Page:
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Thread: Flat floor on large areas??

  1. #1

    Flat floor on large areas??

    Fiber laser
    20w

    material is stainless, maybe a 316.. not totally sure


    I am engraving some police badges into some firearm slides and the badge has a few large areas of cut depth. The problem I am having is that my floor is rough textured. The depth is good.. just a rough floor.

    Settings are 1750mm/s
    35hz
    100% power

    The fill is spaced at .01 with a 35 degree rotation.

    In aluminum, I get a really good floor this way, but in the stainless I get vertical "striations".

  2. #2
    are you X-hatching or single?

    Try running some X-hatch clean-up passes at say, .04mm hatch spacing 500mm/s, 70% power and 60khz. Maybe up the power if you think it'll help. The slower speed/higher freq may help flatten the bottom a bit...

    This isn't SS but I got a nice lightly mottled bottom on this engraving-
    fer1.jpg

    If need be, go with the 'if you can't beat 'em, join 'em' method --
    pheart.jpg
    -this isn't very deep, but for this X-hatching wasn't looking good so I just ran a one-direction 0 degree .1mm hatch until it DID look good- came out looking like corduroy, customer was very happy
    ========================================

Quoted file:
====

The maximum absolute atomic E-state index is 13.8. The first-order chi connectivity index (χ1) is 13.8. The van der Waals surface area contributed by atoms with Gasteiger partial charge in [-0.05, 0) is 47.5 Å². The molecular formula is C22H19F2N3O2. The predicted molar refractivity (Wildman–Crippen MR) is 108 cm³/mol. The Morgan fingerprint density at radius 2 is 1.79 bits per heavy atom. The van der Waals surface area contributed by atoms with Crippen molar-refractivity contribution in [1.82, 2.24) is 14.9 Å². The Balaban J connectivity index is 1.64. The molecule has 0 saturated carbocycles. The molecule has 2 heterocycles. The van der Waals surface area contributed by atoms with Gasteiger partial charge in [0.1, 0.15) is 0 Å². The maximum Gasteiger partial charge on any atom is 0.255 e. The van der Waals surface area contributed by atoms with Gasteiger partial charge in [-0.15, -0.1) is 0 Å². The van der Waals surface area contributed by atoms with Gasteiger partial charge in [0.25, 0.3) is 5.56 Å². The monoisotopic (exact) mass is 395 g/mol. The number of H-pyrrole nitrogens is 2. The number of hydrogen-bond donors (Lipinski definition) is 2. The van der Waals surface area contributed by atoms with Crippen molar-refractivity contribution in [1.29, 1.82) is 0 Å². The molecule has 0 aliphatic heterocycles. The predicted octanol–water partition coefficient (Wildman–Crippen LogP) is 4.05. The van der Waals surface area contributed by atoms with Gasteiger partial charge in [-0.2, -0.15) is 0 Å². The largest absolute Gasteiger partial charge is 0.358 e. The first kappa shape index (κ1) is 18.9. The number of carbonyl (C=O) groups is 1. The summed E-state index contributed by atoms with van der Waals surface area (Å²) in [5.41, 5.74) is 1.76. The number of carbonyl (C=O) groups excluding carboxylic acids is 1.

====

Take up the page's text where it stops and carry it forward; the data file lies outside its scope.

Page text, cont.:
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    FOUR - CO2 lasers
    THREE - fiber lasers
    ONE - vinyl cutter
    CASmate, Corel, Gravostyle


  3. #3
    Thanks Kev..

    Please correct me.. I ASSUMED that by rotating the fill, that would generate a crosshatch..

    Also.. why are you suggesting a larger spacing (of .04) on the crosshatch. Honestly, this is a thing I've had issues with understanding fully. It seems to me that a thinner spacing means you remove more lines of material per pass. So.. IN THEORY a narrower path = better surface quality at the sacrifice of more time spent to cut.

    Equally.. again, please correct me.. I ASSUMED that a faster scan rate would (in theory) reduce effectivene power thereby getting the same effect. Though, obviously, reducing the power does this too...

  4. #4
    You need to assume heat as well, the slower you go the more heat exposure you have. Filling is a odd variable, a smaller fill can be better for engraving depending on material. Your current fill is very small, i usuaully start at .002inches with a Crossline fill. Multiple passes at a faster speed along with an accompanying cleaning (fast, lower power) pass each time can be more effective. The rotation helps so not produce a grain.


    Quote Originally Posted by Morgan Jackson View Post
    Thanks Kev..

    Please correct me.. I ASSUMED that by rotating the fill, that would generate a crosshatch..

    Also.. why are you suggesting a larger spacing (of .04) on the crosshatch. Honestly, this is a thing I've had issues with understanding fully. It seems to me that a thinner spacing means you remove more lines of material per pass. So.. IN THEORY a narrower path = better surface quality at the sacrifice of more time spent to cut.

    Equally.. again, please correct me.. I ASSUMED that a faster scan rate would (in theory) reduce effectivene power thereby getting the same effect. Though, obviously, reducing the power does this too...
    Trotec Speedy Series
    Trotec Speedmarker Series

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